In answer, Newman published A Letter to the Duke of Norfolk, arguing that Gladstone was wrong about how papal infallibility, addressing matters of faith and morals, would influence individual Catholic consciences. Newman also reminded his readers what a conscience really is, “the Aboriginal Vicar of Christ” in each person. Too many people have the wrong idea of conscience:
they in no sense mean the rights of the Creator, nor the duty to Him, in thought and deed, of the creature; but the right of thinking, speaking, writing, and acting, according to their judgment or their humour, without any thought of God at all. They do not even pretend to go by any moral rule, but they demand, what they think is an Englishman’s prerogative, for each to be his own master in all things, and to profess what he pleases, asking no one’s leave, and accounting priest or preacher, speaker or writer, unutterably impertinent, who dares to say a word against his going to perdition, if he like it, in his own way.
Newman states that the pope cannot deny the rights of conscience properly understood as “the internal witness of both the existence and the law of God” because it would undercut the mission and authority of the papacy. The pope, and Newman for that matter, cannot acknowledge the rights of conscience when it’s merely “a long-sighted selfishness” or “a desire to be consistent with oneself”. Facing a choice between right or wrong only true conscience helps us be consistent with God’s law; counterfeit conscience indeed leads us to perdition, even if in our “own way.”
Trusting their consciences
St. Thomas More trusted his conscience, confident that he was responding to the right authority when deciding whether or not it was good for him to take the Oath of Succession and accept Henry VIII’s supremacy over the Church in England. He knew what it could cost him—his life—when he decided that he couldn’t, but he was at peace, trusting in God’s merciful goodness. As he wrote his daughter Margaret from the Tower in 1534:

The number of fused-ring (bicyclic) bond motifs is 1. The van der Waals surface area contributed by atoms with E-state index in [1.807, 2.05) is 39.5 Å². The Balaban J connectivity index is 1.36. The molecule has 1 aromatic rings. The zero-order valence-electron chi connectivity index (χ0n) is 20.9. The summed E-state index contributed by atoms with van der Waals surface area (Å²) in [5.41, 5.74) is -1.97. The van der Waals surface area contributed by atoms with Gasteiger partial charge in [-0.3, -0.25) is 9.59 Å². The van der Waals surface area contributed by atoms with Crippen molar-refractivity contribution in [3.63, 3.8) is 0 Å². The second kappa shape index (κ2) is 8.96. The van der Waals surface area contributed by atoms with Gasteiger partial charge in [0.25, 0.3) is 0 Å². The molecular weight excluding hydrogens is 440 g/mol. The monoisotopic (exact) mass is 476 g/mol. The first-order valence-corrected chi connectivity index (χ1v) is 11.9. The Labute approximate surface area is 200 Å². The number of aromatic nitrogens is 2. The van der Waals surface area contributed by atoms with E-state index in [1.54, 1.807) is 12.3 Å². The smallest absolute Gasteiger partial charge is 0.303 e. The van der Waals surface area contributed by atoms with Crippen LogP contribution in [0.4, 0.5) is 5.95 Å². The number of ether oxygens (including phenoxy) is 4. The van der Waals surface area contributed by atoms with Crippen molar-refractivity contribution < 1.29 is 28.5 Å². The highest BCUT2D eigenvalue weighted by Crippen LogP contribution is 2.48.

I trust that his tender pity shall keep my poor soul safe and make me commend his mercy. And, therefore, my own good daughter, do not let your mind be troubled over anything that shall happen to me in this world. Nothing can come but what God wills. And I am very sure that whatever that be, however bad it may seem, it shall indeed be the best.
Blessed John Henry Newman trusted his conscience, confident that he was responding to the right authority when deciding whether or not it was good for him to leave the Church of England and become a Catholic. He knew what it would cost him—family, friends, position, and influence—when he decided that he should, but he was at peace, trusting in God’s plan for him. As he wrote in 1848,
Whatever, wherever I am, I can never be thrown away. If I am in sickness, my sickness may serve Him; in perplexity, my perplexity may serve Him; if I am in sorrow, my sorrow may serve Him. My sickness, or perplexity, or sorrow may be necessary causes of some great end, which is quite beyond us. He does nothing in vain; He may prolong my life, He may shorten it; He knows what He is about. He may take away my friends, He may throw me among strangers, He may make me feel desolate, make my spirits sink, hide the future from me—still He knows what He is about.
When Newman is canonized, he will take his place on the calendar of saints, the confessor of conscience alongside More, the martyr of conscience. Where St. Thomas More models the rights and duties of conscience through his martyrdom, Blessed John Henry Newman defends them through his life and works.